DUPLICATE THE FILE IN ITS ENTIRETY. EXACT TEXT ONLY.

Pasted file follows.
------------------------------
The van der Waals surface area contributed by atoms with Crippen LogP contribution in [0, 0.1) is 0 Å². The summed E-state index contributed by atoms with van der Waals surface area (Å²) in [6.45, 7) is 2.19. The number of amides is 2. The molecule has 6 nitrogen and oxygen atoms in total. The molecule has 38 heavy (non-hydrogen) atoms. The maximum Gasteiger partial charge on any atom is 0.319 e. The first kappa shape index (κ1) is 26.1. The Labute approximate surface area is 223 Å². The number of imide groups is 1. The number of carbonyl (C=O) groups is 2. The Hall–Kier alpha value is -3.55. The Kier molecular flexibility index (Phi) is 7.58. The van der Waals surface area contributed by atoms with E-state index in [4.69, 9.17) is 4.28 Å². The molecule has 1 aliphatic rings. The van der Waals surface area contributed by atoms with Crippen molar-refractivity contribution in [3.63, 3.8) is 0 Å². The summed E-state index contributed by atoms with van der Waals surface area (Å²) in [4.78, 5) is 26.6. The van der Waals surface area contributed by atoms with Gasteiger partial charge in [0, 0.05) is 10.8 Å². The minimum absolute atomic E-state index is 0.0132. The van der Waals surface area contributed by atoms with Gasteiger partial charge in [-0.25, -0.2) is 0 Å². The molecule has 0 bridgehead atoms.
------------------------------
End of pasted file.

The van der Waals surface area contributed by atoms with Crippen LogP contribution in [0, 0.1) is 0 Å². The summed E-state index contributed by atoms with van der Waals surface area (Å²) in [6.45, 7) is 2.19. The number of amides is 2. The molecule has 6 nitrogen and oxygen atoms in total. The molecule has 38 heavy (non-hydrogen) atoms. The maximum Gasteiger partial charge on any atom is 0.319 e. The first kappa shape index (κ1) is 26.1. The Labute approximate surface area is 223 Å². The number of imide groups is 1. The number of carbonyl (C=O) groups is 2. The Hall–Kier alpha value is -3.55. The Kier molecular flexibility index (Phi) is 7.58. The van der Waals surface area contributed by atoms with E-state index in [4.69, 9.17) is 4.28 Å². The molecule has 1 aliphatic rings. The van der Waals surface area contributed by atoms with Crippen molar-refractivity contribution in [3.63, 3.8) is 0 Å². The summed E-state index contributed by atoms with van der Waals surface area (Å²) in [4.78, 5) is 26.6. The van der Waals surface area contributed by atoms with Gasteiger partial charge in [0, 0.05) is 10.8 Å². The minimum absolute atomic E-state index is 0.0132. The van der Waals surface area contributed by atoms with Gasteiger partial charge in [-0.25, -0.2) is 0 Å². The molecule has 0 bridgehead atoms.